Active Directory Microsoft Windows

Microsoft Active Directory Time Sync Settings

So I was recently asked by a client: “Why is the time on my PC 5 minutes off from my phone?”

Now this is a small environment, a very small environment (1 Server and 7 workstations). The first thing I thought about was what does the server clock look like? So I remoted into the server and sure enough it had the same time as the workstation.

I went and checked the registry and found that the server was pointed get its time from, but for some reason that was not working.

I then used the following command to point it to several of the pools hosted by

w32tm /config /,,, /syncfromflags:manual /reliable:yes /update

After that I restarted the W32Time (Windows Time) service to make the update work.

Once that is done it should force a resync of the time service which could take some time to update and to sync with all the workstations.

I hope you find this post helpful, and if so please share it with your friends.

The More You Know: Unlocking Windows God Mode

Today I wanted to talk about this is a little known feature that has existed on in Windows based workstations since at least Windows 7 when I first heard about it. Since then this “folder” for lack of a better work has been following me around to every PC I have had since then.

At first glance it looks like your Windows Control Panel on Steroids

As you can see from the screen shot, There are about 219 (on my machine, your mileage may vary) settings that you can edit.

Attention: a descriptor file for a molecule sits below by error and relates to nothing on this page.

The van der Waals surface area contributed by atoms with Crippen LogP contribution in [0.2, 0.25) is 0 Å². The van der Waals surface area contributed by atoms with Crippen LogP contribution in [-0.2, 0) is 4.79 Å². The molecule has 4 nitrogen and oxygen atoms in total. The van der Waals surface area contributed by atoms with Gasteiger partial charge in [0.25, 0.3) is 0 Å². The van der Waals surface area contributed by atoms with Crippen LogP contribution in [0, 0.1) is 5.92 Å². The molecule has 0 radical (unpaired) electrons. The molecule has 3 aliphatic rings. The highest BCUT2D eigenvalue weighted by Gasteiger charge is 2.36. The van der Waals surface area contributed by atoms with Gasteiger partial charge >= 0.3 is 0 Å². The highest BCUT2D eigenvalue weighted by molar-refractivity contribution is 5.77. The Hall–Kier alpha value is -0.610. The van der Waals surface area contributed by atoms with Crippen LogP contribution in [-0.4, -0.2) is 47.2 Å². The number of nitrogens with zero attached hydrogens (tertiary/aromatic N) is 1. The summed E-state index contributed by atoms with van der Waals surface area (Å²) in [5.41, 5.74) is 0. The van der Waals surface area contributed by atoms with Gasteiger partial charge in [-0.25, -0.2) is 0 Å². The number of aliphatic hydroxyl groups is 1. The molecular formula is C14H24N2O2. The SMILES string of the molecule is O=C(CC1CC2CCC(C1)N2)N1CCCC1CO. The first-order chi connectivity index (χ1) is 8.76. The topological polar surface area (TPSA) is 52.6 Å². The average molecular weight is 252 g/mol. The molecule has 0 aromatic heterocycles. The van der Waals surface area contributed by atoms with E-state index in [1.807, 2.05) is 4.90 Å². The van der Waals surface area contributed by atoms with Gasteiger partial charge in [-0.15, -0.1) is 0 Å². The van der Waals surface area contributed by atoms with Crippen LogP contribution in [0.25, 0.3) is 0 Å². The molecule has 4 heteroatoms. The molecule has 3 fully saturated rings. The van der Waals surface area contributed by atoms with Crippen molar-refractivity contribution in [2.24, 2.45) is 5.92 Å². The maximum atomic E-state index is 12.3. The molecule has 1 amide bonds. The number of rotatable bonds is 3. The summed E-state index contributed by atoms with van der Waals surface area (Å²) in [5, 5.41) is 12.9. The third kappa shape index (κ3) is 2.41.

To gain access to this you first need to start off by creating a new folder. When the folder is created and you are asked to give it a name you will need to insert this String into the field.


Press Enter and the icon will change from this

To this

I hope you found this helpful and informative, and I look forward to you coming back soon.

PowerShell – Windows Update report to .CSV

A while back I was asked by my boss to come up with a way to get a report of all the Windows Updates installed on a remote server that is at a client’s site and that we do not have access to.

I thought to myself that he must be crazy to think that we could even find a utility that would enable us to do that.

Well….. Apparently with the right Power Shell Commands you can do it. Here is the Syntax for the Script that you will need to save as a .ps1

$Session = New-Object -ComObject “Microsoft.Update.Session”
$Searcher = $Session.CreateUpdateSearcher()
$historyCount = $Searcher.GetTotalHistoryCount()
$Searcher.QueryHistory(0, $historyCount) | Select-Object Date,
   @{name=”Operation”; expression={switch($_.operation){
       1 {“Installation”}; 2 {“Uninstallation”}; 3 {“Other”}}}},
   @{name=”Status”; expression={switch($_.resultcode){
       1 {“In Progress”}; 2 {“Succeeded”}; 3 {“Succeeded With Errors”};
       4 {“Failed”}; 5 {“Aborted”}
}}}, Title | Export-Csv -NoType “$Env:userprofileDesktopWindows Updates.csv”

The result looks something like this:

I hope you find this post helpful and are able to use this going forward.

Network Discovery turning off after Clicking Save

So I ran into this issue with a client where Network Discovery turns off after I try to turn it on and click Save.

I then went and checked on the setting and it was sent back to off. It did not make sense what was going on.

I did some google searching and found this on the Microsoft Forum

I could end this post here, but just encase the post gets deleted, here is a list of the services that you need to make sure are Enabled and Running to turn on Network Discovery.

–      DNS Client